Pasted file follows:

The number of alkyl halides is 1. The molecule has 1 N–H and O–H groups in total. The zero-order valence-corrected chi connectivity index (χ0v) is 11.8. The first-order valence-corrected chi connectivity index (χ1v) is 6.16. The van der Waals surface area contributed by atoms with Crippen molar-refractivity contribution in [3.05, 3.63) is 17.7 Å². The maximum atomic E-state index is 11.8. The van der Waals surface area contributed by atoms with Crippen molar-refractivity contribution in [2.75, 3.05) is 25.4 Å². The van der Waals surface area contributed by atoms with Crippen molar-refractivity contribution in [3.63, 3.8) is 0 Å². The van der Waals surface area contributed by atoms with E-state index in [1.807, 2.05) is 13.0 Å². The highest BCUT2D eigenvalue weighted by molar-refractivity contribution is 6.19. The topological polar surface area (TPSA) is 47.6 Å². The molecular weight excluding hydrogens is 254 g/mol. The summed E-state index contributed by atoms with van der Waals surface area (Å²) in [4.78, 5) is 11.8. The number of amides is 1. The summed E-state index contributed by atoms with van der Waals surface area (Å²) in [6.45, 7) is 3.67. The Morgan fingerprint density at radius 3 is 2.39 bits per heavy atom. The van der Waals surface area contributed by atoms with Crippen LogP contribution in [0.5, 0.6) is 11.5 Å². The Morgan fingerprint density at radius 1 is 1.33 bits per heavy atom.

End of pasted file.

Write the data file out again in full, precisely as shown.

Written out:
The number of alkyl halides is 1. The molecule has 1 N–H and O–H groups in total. The zero-order valence-corrected chi connectivity index (χ0v) is 11.8. The first-order valence-corrected chi connectivity index (χ1v) is 6.16. The van der Waals surface area contributed by atoms with Crippen molar-refractivity contribution in [3.05, 3.63) is 17.7 Å². The maximum atomic E-state index is 11.8. The van der Waals surface area contributed by atoms with Crippen molar-refractivity contribution in [2.75, 3.05) is 25.4 Å². The van der Waals surface area contributed by atoms with Crippen molar-refractivity contribution in [3.63, 3.8) is 0 Å². The van der Waals surface area contributed by atoms with E-state index in [1.807, 2.05) is 13.0 Å². The highest BCUT2D eigenvalue weighted by molar-refractivity contribution is 6.19. The topological polar surface area (TPSA) is 47.6 Å². The molecular weight excluding hydrogens is 254 g/mol. The summed E-state index contributed by atoms with van der Waals surface area (Å²) in [4.78, 5) is 11.8. The number of amides is 1. The summed E-state index contributed by atoms with van der Waals surface area (Å²) in [6.45, 7) is 3.67. The Morgan fingerprint density at radius 3 is 2.39 bits per heavy atom. The van der Waals surface area contributed by atoms with Crippen LogP contribution in [0.5, 0.6) is 11.5 Å². The Morgan fingerprint density at radius 1 is 1.33 bits per heavy atom.